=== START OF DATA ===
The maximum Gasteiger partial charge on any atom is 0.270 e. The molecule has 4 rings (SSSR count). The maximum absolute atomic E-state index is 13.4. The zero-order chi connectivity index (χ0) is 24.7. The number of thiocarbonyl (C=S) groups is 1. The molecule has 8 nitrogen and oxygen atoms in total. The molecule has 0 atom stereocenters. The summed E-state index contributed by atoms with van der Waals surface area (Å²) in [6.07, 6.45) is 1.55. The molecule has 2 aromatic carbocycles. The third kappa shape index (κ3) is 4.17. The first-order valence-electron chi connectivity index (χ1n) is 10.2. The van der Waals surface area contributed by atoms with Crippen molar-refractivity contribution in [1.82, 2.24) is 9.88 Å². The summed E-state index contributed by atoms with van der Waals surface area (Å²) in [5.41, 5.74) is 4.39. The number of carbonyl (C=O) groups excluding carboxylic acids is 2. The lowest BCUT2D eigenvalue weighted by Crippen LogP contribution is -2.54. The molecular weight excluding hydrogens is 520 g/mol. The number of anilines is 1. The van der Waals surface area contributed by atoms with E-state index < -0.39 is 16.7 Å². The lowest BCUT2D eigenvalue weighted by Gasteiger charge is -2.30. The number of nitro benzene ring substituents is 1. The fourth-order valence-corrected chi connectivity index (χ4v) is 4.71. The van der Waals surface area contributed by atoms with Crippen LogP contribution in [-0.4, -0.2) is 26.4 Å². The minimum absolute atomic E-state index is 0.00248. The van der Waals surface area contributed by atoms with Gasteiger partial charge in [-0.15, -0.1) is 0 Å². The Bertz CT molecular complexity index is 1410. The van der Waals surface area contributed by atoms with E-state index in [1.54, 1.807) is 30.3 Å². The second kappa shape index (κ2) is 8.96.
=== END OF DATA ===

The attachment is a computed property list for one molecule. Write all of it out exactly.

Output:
The maximum Gasteiger partial charge on any atom is 0.270 e. The molecule has 4 rings (SSSR count). The maximum absolute atomic E-state index is 13.4. The zero-order chi connectivity index (χ0) is 24.7. The number of thiocarbonyl (C=S) groups is 1. The molecule has 8 nitrogen and oxygen atoms in total. The molecule has 0 atom stereocenters. The summed E-state index contributed by atoms with van der Waals surface area (Å²) in [6.07, 6.45) is 1.55. The molecule has 2 aromatic carbocycles. The third kappa shape index (κ3) is 4.17. The first-order valence-electron chi connectivity index (χ1n) is 10.2. The van der Waals surface area contributed by atoms with Crippen molar-refractivity contribution in [1.82, 2.24) is 9.88 Å². The summed E-state index contributed by atoms with van der Waals surface area (Å²) in [5.41, 5.74) is 4.39. The number of carbonyl (C=O) groups excluding carboxylic acids is 2. The lowest BCUT2D eigenvalue weighted by Crippen LogP contribution is -2.54. The molecular weight excluding hydrogens is 520 g/mol. The number of anilines is 1. The van der Waals surface area contributed by atoms with E-state index < -0.39 is 16.7 Å². The lowest BCUT2D eigenvalue weighted by Gasteiger charge is -2.30. The number of nitro benzene ring substituents is 1. The fourth-order valence-corrected chi connectivity index (χ4v) is 4.71. The van der Waals surface area contributed by atoms with Crippen LogP contribution in [-0.4, -0.2) is 26.4 Å². The minimum absolute atomic E-state index is 0.00248. The van der Waals surface area contributed by atoms with Gasteiger partial charge in [-0.15, -0.1) is 0 Å². The Bertz CT molecular complexity index is 1410. The van der Waals surface area contributed by atoms with E-state index in [1.54, 1.807) is 30.3 Å². The second kappa shape index (κ2) is 8.96.